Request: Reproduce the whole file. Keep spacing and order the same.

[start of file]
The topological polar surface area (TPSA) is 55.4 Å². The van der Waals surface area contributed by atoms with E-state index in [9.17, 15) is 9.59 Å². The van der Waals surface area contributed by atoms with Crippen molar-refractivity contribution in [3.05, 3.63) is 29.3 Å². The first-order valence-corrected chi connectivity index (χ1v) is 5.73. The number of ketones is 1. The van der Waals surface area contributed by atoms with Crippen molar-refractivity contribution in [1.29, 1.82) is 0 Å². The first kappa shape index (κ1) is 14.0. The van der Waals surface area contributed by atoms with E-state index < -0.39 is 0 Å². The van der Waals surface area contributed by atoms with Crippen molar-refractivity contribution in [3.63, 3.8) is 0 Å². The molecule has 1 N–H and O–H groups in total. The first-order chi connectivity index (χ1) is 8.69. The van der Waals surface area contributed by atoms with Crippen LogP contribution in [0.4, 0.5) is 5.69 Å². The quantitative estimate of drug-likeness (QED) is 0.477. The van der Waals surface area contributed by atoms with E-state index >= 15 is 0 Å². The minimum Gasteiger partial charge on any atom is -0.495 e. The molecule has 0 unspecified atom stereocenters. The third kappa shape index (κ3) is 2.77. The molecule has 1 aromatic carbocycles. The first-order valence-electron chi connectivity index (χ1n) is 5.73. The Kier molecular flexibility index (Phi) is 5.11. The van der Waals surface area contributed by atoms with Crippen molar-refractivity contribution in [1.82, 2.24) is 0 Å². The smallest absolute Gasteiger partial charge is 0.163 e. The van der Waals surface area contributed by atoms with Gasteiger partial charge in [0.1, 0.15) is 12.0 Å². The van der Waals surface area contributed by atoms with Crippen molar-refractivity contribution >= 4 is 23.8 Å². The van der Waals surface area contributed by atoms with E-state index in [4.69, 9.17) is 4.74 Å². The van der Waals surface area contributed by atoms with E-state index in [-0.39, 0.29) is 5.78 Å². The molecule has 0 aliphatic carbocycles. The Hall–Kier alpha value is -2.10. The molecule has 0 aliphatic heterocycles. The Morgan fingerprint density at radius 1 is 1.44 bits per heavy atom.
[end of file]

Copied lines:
The topological polar surface area (TPSA) is 55.4 Å². The van der Waals surface area contributed by atoms with E-state index in [9.17, 15) is 9.59 Å². The van der Waals surface area contributed by atoms with Crippen molar-refractivity contribution in [3.05, 3.63) is 29.3 Å². The first-order valence-corrected chi connectivity index (χ1v) is 5.73. The number of ketones is 1. The van der Waals surface area contributed by atoms with Crippen molar-refractivity contribution in [1.29, 1.82) is 0 Å². The first kappa shape index (κ1) is 14.0. The van der Waals surface area contributed by atoms with E-state index < -0.39 is 0 Å². The van der Waals surface area contributed by atoms with Crippen molar-refractivity contribution in [3.63, 3.8) is 0 Å². The molecule has 1 N–H and O–H groups in total. The first-order chi connectivity index (χ1) is 8.69. The van der Waals surface area contributed by atoms with Crippen LogP contribution in [0.4, 0.5) is 5.69 Å². The quantitative estimate of drug-likeness (QED) is 0.477. The van der Waals surface area contributed by atoms with E-state index >= 15 is 0 Å². The minimum Gasteiger partial charge on any atom is -0.495 e. The molecule has 0 unspecified atom stereocenters. The third kappa shape index (κ3) is 2.77. The molecule has 1 aromatic carbocycles. The first-order valence-electron chi connectivity index (χ1n) is 5.73. The Kier molecular flexibility index (Phi) is 5.11. The van der Waals surface area contributed by atoms with Crippen molar-refractivity contribution in [1.82, 2.24) is 0 Å². The smallest absolute Gasteiger partial charge is 0.163 e. The van der Waals surface area contributed by atoms with Gasteiger partial charge in [0.1, 0.15) is 12.0 Å². The van der Waals surface area contributed by atoms with Crippen molar-refractivity contribution >= 4 is 23.8 Å². The van der Waals surface area contributed by atoms with E-state index in [4.69, 9.17) is 4.74 Å². The van der Waals surface area contributed by atoms with E-state index in [-0.39, 0.29) is 5.78 Å². The molecule has 0 aliphatic carbocycles. The Hall–Kier alpha value is -2.10. The molecule has 0 aliphatic heterocycles. The Morgan fingerprint density at radius 1 is 1.44 bits per heavy atom.